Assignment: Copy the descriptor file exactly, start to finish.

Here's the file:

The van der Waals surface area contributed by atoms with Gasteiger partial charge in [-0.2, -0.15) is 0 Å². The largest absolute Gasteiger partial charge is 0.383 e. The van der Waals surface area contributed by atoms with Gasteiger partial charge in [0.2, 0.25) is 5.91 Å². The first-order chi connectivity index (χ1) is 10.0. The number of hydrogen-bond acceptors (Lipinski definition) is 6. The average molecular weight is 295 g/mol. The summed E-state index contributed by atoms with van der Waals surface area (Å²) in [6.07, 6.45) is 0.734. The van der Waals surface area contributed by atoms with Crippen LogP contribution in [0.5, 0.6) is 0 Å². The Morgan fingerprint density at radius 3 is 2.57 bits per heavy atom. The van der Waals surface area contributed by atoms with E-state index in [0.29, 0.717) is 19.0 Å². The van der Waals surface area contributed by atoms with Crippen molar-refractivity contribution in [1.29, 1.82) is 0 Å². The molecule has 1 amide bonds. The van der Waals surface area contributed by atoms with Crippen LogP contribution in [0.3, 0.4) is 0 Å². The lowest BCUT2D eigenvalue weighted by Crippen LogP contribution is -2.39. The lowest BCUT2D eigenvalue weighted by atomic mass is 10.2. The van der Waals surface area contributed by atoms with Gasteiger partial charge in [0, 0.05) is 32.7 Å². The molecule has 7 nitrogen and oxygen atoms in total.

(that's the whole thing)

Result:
The van der Waals surface area contributed by atoms with Gasteiger partial charge in [-0.2, -0.15) is 0 Å². The largest absolute Gasteiger partial charge is 0.383 e. The van der Waals surface area contributed by atoms with Gasteiger partial charge in [0.2, 0.25) is 5.91 Å². The first-order chi connectivity index (χ1) is 10.0. The number of hydrogen-bond acceptors (Lipinski definition) is 6. The average molecular weight is 295 g/mol. The summed E-state index contributed by atoms with van der Waals surface area (Å²) in [6.07, 6.45) is 0.734. The van der Waals surface area contributed by atoms with Crippen LogP contribution in [0.5, 0.6) is 0 Å². The Morgan fingerprint density at radius 3 is 2.57 bits per heavy atom. The van der Waals surface area contributed by atoms with E-state index in [0.29, 0.717) is 19.0 Å². The van der Waals surface area contributed by atoms with Crippen molar-refractivity contribution in [1.29, 1.82) is 0 Å². The molecule has 1 amide bonds. The van der Waals surface area contributed by atoms with Crippen LogP contribution in [0.3, 0.4) is 0 Å². The lowest BCUT2D eigenvalue weighted by Crippen LogP contribution is -2.39. The lowest BCUT2D eigenvalue weighted by atomic mass is 10.2. The van der Waals surface area contributed by atoms with Gasteiger partial charge in [0, 0.05) is 32.7 Å². The molecule has 7 nitrogen and oxygen atoms in total.